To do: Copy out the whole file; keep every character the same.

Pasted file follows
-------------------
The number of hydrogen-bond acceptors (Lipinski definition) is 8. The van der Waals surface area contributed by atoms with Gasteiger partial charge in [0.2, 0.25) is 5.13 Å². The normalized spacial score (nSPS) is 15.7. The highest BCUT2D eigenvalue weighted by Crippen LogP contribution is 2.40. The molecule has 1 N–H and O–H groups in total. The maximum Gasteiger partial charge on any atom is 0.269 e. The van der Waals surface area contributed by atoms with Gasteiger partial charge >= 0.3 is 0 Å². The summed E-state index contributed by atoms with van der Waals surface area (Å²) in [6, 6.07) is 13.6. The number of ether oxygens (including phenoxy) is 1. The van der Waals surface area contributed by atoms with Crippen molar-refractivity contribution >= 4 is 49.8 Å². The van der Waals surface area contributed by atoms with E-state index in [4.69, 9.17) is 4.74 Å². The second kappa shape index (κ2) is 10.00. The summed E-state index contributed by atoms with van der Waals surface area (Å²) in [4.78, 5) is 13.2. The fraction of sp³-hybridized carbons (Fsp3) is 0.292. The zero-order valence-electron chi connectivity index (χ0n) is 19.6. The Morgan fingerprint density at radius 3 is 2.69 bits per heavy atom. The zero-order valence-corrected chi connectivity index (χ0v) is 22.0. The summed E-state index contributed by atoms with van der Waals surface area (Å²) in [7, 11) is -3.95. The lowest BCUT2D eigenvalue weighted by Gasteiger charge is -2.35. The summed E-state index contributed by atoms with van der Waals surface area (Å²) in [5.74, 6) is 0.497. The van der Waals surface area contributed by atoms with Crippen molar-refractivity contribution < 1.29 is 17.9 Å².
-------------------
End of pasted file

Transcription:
The number of hydrogen-bond acceptors (Lipinski definition) is 8. The van der Waals surface area contributed by atoms with Gasteiger partial charge in [0.2, 0.25) is 5.13 Å². The normalized spacial score (nSPS) is 15.7. The highest BCUT2D eigenvalue weighted by Crippen LogP contribution is 2.40. The molecule has 1 N–H and O–H groups in total. The maximum Gasteiger partial charge on any atom is 0.269 e. The van der Waals surface area contributed by atoms with Gasteiger partial charge >= 0.3 is 0 Å². The summed E-state index contributed by atoms with van der Waals surface area (Å²) in [6, 6.07) is 13.6. The number of ether oxygens (including phenoxy) is 1. The van der Waals surface area contributed by atoms with Crippen molar-refractivity contribution >= 4 is 49.8 Å². The van der Waals surface area contributed by atoms with E-state index in [4.69, 9.17) is 4.74 Å². The second kappa shape index (κ2) is 10.00. The summed E-state index contributed by atoms with van der Waals surface area (Å²) in [4.78, 5) is 13.2. The fraction of sp³-hybridized carbons (Fsp3) is 0.292. The zero-order valence-electron chi connectivity index (χ0n) is 19.6. The Morgan fingerprint density at radius 3 is 2.69 bits per heavy atom. The zero-order valence-corrected chi connectivity index (χ0v) is 22.0. The summed E-state index contributed by atoms with van der Waals surface area (Å²) in [7, 11) is -3.95. The lowest BCUT2D eigenvalue weighted by Gasteiger charge is -2.35. The summed E-state index contributed by atoms with van der Waals surface area (Å²) in [5.74, 6) is 0.497. The van der Waals surface area contributed by atoms with Crippen molar-refractivity contribution < 1.29 is 17.9 Å².